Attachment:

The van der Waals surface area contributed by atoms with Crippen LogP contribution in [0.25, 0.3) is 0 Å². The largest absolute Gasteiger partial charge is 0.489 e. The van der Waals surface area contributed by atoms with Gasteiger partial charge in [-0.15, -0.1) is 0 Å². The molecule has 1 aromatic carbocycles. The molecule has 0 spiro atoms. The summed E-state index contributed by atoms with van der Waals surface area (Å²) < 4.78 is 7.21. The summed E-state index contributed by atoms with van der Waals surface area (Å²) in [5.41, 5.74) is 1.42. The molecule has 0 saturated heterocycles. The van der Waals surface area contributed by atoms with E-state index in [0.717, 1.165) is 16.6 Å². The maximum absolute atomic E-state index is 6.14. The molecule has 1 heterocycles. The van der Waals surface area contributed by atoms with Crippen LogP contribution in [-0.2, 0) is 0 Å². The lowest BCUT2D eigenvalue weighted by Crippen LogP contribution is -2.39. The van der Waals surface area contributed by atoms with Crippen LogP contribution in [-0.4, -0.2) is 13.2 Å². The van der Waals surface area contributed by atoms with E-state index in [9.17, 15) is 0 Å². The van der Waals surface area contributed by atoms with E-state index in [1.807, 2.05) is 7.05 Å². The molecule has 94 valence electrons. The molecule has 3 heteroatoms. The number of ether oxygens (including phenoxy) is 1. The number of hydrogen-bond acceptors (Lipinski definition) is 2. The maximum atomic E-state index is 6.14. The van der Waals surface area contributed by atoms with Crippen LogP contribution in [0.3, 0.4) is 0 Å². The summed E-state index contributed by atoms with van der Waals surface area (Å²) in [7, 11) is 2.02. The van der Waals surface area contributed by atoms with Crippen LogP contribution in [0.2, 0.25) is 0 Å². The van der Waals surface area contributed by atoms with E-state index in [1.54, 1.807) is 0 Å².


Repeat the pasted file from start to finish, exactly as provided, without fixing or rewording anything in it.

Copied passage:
The van der Waals surface area contributed by atoms with Crippen LogP contribution in [0.25, 0.3) is 0 Å². The largest absolute Gasteiger partial charge is 0.489 e. The van der Waals surface area contributed by atoms with Gasteiger partial charge in [-0.15, -0.1) is 0 Å². The molecule has 1 aromatic carbocycles. The molecule has 0 spiro atoms. The summed E-state index contributed by atoms with van der Waals surface area (Å²) < 4.78 is 7.21. The summed E-state index contributed by atoms with van der Waals surface area (Å²) in [5.41, 5.74) is 1.42. The molecule has 0 saturated heterocycles. The van der Waals surface area contributed by atoms with E-state index in [0.717, 1.165) is 16.6 Å². The maximum absolute atomic E-state index is 6.14. The molecule has 1 heterocycles. The van der Waals surface area contributed by atoms with Crippen LogP contribution in [-0.2, 0) is 0 Å². The lowest BCUT2D eigenvalue weighted by Crippen LogP contribution is -2.39. The van der Waals surface area contributed by atoms with Crippen LogP contribution in [-0.4, -0.2) is 13.2 Å². The van der Waals surface area contributed by atoms with E-state index in [9.17, 15) is 0 Å². The van der Waals surface area contributed by atoms with E-state index in [1.807, 2.05) is 7.05 Å². The molecule has 94 valence electrons. The molecule has 3 heteroatoms. The number of ether oxygens (including phenoxy) is 1. The number of hydrogen-bond acceptors (Lipinski definition) is 2. The maximum atomic E-state index is 6.14. The van der Waals surface area contributed by atoms with Crippen LogP contribution in [0.3, 0.4) is 0 Å². The summed E-state index contributed by atoms with van der Waals surface area (Å²) in [7, 11) is 2.02. The van der Waals surface area contributed by atoms with Crippen LogP contribution in [0.2, 0.25) is 0 Å². The van der Waals surface area contributed by atoms with E-state index in [1.54, 1.807) is 0 Å².